With the second wave of COVID-19 upon us, the minister is hoping to avoid a repeat of the scandals we saw last spring, when the military was called in to assist and about 1,500 residents died from the coronavirus. Ontario's Minister for Long-term Care, Dr. Merrilee Fullerton, says the provincial government is moving to improve conditions, but -- realistically -- she acknowledges it will take years to train tens of thousandsd of new staff and it will cost billions of dollars to pay for them.
"We have a very good plan to get to this goal of four hours of direct patient care on average per resident, with hands-on care being provided with personal support workers and nurses, and we are setting hard targets," she said yesterday, during her interview with Q104 and KenoraOnline.
On Monday, Premier Doug Ford announced he would be providing four hours a day of direct patient care, but yesterday the minister acknowledged they simply didn't have enough staff to make this happen.
In her phone interview, Fullerton said she's working with colleges and universities, in an effort to get enough new personal support workers and nurses trained, in order to meet the goal. She added the new staffing was being trained, so they could be added as quickly as possible.
"If we could get this done tomorrow, it would be done. A reality is we're in a staffing crisis that has been many years smoldering," she said.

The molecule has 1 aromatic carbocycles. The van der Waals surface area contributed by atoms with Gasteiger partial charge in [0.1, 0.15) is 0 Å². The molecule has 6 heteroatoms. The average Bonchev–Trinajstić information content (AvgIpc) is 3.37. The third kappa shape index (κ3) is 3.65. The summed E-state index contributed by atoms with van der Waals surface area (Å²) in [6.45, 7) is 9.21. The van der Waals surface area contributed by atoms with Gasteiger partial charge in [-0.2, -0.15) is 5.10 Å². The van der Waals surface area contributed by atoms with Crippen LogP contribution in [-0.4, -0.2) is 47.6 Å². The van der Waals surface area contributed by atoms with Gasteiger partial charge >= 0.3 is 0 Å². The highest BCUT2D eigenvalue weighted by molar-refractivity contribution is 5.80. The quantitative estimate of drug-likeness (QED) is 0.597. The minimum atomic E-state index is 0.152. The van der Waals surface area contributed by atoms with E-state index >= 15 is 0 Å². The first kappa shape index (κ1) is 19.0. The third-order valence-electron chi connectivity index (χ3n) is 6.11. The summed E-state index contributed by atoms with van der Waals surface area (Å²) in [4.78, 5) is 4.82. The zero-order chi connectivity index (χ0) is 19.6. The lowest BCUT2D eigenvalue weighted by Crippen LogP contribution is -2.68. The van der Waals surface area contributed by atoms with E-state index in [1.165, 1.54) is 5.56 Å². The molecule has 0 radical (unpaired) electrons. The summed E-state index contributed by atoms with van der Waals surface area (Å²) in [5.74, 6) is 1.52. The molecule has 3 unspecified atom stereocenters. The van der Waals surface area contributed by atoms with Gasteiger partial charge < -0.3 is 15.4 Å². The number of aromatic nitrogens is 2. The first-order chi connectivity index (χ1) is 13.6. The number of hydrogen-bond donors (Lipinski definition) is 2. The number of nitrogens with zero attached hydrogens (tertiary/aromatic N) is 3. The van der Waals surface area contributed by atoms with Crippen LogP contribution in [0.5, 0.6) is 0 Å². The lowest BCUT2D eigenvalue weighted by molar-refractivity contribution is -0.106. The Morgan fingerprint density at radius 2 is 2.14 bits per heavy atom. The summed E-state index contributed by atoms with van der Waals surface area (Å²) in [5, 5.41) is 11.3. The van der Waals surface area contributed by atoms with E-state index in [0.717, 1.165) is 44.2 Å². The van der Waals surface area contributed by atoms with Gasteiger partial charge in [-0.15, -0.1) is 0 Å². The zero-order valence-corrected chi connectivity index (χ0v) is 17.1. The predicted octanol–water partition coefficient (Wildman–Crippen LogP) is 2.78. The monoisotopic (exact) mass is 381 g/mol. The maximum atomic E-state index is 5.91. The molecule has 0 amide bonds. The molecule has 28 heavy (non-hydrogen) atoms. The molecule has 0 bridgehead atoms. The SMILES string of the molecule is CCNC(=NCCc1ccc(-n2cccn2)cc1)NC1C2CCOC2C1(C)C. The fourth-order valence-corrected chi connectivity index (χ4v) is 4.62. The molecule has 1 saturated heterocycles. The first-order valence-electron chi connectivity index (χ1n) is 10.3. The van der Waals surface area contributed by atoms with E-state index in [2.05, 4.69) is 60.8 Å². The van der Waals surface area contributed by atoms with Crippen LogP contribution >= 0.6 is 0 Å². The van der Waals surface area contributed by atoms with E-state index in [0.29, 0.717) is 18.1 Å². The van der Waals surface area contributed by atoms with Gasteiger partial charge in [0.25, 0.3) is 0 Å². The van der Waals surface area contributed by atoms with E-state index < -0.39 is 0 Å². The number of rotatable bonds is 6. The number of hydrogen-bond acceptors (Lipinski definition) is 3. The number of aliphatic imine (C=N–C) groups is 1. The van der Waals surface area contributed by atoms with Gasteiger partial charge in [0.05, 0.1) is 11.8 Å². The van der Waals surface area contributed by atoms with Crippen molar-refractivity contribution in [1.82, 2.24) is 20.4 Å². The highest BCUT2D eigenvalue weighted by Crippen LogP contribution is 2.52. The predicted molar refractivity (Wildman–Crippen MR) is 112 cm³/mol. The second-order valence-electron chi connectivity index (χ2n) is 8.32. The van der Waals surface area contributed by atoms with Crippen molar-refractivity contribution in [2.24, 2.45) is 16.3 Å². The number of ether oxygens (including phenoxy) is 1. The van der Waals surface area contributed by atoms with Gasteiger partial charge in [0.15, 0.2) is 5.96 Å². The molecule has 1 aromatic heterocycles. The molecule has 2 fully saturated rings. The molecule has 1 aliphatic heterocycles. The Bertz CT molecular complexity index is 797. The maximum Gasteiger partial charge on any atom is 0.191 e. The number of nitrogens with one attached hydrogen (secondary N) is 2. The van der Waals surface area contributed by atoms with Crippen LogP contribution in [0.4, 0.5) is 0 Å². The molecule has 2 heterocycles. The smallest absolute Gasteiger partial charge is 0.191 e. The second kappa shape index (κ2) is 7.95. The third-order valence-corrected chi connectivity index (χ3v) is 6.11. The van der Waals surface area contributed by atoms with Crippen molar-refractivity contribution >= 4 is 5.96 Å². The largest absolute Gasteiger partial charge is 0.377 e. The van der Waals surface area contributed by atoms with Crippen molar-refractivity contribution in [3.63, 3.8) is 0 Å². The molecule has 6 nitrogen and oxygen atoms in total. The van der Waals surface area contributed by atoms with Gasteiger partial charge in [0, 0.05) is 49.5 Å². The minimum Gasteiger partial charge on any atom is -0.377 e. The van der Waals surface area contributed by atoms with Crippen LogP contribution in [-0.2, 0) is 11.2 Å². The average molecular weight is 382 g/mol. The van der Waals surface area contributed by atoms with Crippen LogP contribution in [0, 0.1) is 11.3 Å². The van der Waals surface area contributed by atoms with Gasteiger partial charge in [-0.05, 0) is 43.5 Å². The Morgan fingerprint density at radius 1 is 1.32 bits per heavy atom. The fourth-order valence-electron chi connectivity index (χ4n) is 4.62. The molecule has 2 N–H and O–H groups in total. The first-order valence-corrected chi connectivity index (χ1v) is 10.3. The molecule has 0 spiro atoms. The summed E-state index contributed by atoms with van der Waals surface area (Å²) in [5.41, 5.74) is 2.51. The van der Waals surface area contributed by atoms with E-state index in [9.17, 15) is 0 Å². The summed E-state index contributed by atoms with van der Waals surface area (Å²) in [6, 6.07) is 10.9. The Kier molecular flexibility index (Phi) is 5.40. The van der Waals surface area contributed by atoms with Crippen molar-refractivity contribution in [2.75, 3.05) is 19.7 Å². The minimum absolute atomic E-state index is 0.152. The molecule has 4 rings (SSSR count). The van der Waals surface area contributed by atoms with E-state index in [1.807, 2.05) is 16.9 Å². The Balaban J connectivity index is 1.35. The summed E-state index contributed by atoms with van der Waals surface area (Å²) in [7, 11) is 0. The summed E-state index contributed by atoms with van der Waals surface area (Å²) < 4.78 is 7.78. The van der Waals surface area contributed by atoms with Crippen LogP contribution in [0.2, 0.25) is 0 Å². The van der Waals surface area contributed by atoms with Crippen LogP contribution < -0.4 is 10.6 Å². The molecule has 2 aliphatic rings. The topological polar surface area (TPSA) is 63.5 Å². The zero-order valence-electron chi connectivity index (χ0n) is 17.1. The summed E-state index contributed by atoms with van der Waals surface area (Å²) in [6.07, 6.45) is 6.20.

In the interview, the minister also acknowledged the previous government had promised these things, but the previous government wasn't able to meet their goal.
Kevin Queen at the Kenora District Homes for the Aged has been part of a study into staffing shortages at long-term care homes across the province. It began last February, before the coronavirus outbreak, and authors of the study said the pandemic has only made the staffing situation worse in Ontario. The study found 60 per cent of staff in long-term care homes are personal support workers, and 40 per cent of the PSW's left within a year of graduating from their program.
Opposition leader Andrea Horwath of the NDP has pledged to get rid of for-profit long-term care, and replace institutions with smaller family-like homes. She has also pledged to get rid of the waiting list of 38,000 names.
The Canadian Medial Association Journal reported the results of a study in August, which included all 623 Ontario long-term care homes, comprising 75,676 residents. Of those 623 homes, 360 (58 per cent) were for profit, 162 (26 per cent) were non-profit, and 101 (16 per cent) were municipal homes.
Of these homes, there were 190 (31 per cent) of outbreaks of COVID-19 were in long-term care homes. These outbreaks involved 5,218 residents, and they resulted in 1,452 deaths, with an overall case fatality rate of just under 28 per cent.
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